- Manager, team leader or project manager
- The technical "go to" person
- Thought leader, often through writing and speaking
- Instructor, mentor
- Tribe leader, someone that can build a large following to accomplish a goal
- Change Agent, someone who uses their thought leadership position to alter the way we look at technology or process
- Technical tool author who creates or leads the team that develops a security tool whether open source or commercial
What is the difference between a manager and a leader? A successful leader needs all of the same competencies as a manager, but some of the competencies must be more developed. For instance, vision. You can be a successful manager with a minimal capability for vision. In fact, that is something Human Resources may look for in an industry that is based on repeatable tasks. However, you cannot lead without vision. The Security Thought Leaders interview series introduces a number of visionary leaders in the information assurance industry. In addition, you must have power beyond your positional power, the authority that comes with your role or job description. For many students in the MSISE program, this will lead to something called expert power  people will want to be on your team partly because of your knowledge of technical security. Our goal is for you to be able to work at the highest technical level in your organization. The students in the MSISM program will also receive courses and assignments to develop expert power, people will want to work with you because they feel that you have both programmatic skills and a strong understanding of technical issues. They will look for you to be a bridge between management and technical groups in your organization.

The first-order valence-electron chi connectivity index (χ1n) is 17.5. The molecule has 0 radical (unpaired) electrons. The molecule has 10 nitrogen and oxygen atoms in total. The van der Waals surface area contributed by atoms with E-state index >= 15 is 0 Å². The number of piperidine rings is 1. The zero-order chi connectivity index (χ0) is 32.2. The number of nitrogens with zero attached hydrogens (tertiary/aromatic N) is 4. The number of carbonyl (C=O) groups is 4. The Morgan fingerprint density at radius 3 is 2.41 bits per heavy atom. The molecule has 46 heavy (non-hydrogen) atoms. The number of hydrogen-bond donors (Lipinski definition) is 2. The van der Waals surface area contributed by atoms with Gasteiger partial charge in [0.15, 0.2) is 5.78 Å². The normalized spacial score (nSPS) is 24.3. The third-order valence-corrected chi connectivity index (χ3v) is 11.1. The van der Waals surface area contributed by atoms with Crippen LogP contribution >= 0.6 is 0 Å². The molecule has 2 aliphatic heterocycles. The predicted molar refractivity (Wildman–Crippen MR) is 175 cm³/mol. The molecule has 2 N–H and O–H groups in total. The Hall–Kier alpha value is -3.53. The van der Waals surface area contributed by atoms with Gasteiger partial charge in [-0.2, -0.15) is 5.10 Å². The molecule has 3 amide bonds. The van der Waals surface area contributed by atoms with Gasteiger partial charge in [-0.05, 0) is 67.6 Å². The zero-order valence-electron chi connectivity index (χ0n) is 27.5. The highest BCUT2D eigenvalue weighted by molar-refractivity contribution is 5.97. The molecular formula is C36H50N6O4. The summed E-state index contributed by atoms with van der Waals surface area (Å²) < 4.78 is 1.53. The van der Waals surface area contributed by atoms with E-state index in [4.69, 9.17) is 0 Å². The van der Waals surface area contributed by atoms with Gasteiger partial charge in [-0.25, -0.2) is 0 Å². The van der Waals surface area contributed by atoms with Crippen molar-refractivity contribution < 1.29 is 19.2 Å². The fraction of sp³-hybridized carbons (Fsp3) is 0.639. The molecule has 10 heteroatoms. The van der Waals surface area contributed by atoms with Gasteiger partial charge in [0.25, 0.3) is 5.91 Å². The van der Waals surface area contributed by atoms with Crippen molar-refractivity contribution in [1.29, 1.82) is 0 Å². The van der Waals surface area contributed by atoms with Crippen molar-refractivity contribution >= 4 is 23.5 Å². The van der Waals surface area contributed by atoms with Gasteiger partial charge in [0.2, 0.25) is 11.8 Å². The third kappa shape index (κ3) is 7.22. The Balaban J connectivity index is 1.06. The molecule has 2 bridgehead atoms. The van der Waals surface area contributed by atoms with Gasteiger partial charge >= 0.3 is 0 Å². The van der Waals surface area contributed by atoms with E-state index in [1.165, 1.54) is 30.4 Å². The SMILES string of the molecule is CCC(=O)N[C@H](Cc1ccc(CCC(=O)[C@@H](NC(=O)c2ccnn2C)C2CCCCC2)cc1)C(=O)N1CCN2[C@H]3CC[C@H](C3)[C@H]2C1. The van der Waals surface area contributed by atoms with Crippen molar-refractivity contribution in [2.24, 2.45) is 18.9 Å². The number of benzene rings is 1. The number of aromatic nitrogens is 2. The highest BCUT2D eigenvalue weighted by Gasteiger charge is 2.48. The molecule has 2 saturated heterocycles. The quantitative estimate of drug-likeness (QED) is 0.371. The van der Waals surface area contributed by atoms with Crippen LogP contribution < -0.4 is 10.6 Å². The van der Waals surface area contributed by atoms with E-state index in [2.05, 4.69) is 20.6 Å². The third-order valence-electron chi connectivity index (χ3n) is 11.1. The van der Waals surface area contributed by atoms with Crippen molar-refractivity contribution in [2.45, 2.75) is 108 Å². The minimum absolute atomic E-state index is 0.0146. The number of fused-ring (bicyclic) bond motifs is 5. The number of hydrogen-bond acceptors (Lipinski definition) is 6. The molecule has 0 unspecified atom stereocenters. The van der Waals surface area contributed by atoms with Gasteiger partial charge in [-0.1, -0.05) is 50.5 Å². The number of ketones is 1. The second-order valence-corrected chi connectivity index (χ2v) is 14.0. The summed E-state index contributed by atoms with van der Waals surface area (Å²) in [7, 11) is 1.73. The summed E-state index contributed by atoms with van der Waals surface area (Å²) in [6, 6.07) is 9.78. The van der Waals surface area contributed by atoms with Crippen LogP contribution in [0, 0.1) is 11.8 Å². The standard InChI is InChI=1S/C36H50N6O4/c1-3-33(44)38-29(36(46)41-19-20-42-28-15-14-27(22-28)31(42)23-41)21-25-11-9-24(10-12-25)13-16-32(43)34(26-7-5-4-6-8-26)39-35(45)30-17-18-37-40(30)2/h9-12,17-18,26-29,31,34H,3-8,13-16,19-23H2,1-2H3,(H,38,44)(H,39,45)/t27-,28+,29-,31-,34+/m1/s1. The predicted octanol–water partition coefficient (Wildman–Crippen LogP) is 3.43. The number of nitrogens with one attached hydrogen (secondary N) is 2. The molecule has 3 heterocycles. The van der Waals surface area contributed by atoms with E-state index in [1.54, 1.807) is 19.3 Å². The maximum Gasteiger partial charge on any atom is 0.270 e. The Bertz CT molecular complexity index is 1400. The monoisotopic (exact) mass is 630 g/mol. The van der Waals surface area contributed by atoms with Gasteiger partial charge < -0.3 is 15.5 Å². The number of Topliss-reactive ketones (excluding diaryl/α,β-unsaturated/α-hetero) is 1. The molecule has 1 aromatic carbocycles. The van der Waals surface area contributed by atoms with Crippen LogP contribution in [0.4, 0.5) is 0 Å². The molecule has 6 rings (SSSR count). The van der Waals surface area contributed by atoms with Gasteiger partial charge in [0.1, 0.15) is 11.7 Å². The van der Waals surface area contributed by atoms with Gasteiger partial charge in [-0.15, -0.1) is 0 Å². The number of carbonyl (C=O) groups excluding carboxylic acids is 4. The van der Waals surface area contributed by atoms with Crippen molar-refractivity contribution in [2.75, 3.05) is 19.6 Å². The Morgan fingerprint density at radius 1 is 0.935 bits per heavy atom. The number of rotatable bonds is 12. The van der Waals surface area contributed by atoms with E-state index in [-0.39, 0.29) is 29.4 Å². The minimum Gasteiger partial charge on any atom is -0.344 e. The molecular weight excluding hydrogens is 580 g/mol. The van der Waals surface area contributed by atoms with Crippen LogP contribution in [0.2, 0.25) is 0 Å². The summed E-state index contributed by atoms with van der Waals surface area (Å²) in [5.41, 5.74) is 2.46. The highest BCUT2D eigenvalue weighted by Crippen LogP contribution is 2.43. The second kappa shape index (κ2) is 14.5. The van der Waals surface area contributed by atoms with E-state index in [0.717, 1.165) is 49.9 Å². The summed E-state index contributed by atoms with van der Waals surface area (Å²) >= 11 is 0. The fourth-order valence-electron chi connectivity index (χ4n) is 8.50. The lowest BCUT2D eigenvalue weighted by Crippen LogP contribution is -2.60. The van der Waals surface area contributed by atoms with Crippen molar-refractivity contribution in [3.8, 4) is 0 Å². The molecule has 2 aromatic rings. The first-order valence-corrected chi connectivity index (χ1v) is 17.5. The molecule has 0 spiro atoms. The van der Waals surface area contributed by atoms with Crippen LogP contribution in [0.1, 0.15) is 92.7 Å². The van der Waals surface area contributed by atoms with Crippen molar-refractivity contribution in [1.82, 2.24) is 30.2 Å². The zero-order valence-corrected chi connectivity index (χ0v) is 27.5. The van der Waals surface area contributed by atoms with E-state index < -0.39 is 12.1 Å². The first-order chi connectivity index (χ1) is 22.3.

Senior Leadership and Statesmanship
One reason to start focusing on your leadership skills today is that leadership is learned over years, not months. The best way to become a senior leader is by studying competencies and having the discipline to make them become habits and tools in your life. We can define a senior leader as someone who attains a highly respected rank, examples include:
- CEO, CTO, CSO, CISO
- Board member, Chairman of the Board
- President, Vice President
- Bishop, Cardinal
- Mayor, Senator, Representative
Perhaps the highest level of leadership is the statesman, a respected leader in national or international affairs, a person that devotes some or all of their energy to public service and to improve the common good. They have mastered the management, leadership and governance competencies and use the experience from a long and respected career to benefit others.
References1.http://resource.udallas.edu/132/bases_of_social_power.pdf link was visited 9/14/2011
Leadership Essay Version 1.8
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- Leadership Essay - Feb 7th, 2012